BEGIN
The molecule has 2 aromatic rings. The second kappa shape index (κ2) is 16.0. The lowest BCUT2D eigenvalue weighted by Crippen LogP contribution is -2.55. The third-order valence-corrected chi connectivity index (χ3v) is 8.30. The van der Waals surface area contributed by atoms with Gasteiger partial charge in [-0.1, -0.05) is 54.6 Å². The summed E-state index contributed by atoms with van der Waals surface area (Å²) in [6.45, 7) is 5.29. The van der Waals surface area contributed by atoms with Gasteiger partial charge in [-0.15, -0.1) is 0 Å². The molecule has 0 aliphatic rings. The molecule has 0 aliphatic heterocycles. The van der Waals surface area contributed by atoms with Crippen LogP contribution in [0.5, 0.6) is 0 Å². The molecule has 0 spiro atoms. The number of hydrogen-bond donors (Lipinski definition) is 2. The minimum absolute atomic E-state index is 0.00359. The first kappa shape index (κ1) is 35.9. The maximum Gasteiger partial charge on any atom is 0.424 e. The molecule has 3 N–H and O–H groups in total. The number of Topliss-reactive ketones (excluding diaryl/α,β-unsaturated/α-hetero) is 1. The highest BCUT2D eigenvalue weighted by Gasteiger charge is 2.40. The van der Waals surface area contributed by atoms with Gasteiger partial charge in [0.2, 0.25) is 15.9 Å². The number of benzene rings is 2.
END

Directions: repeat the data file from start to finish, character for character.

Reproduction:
The molecule has 2 aromatic rings. The second kappa shape index (κ2) is 16.0. The lowest BCUT2D eigenvalue weighted by Crippen LogP contribution is -2.55. The third-order valence-corrected chi connectivity index (χ3v) is 8.30. The van der Waals surface area contributed by atoms with Gasteiger partial charge in [-0.1, -0.05) is 54.6 Å². The summed E-state index contributed by atoms with van der Waals surface area (Å²) in [6.45, 7) is 5.29. The van der Waals surface area contributed by atoms with Gasteiger partial charge in [-0.15, -0.1) is 0 Å². The molecule has 0 aliphatic rings. The molecule has 0 aliphatic heterocycles. The van der Waals surface area contributed by atoms with Crippen LogP contribution in [0.5, 0.6) is 0 Å². The molecule has 0 spiro atoms. The number of hydrogen-bond donors (Lipinski definition) is 2. The minimum absolute atomic E-state index is 0.00359. The first kappa shape index (κ1) is 35.9. The maximum Gasteiger partial charge on any atom is 0.424 e. The molecule has 3 N–H and O–H groups in total. The number of Topliss-reactive ketones (excluding diaryl/α,β-unsaturated/α-hetero) is 1. The highest BCUT2D eigenvalue weighted by Gasteiger charge is 2.40. The van der Waals surface area contributed by atoms with Gasteiger partial charge in [0.2, 0.25) is 15.9 Å². The number of benzene rings is 2.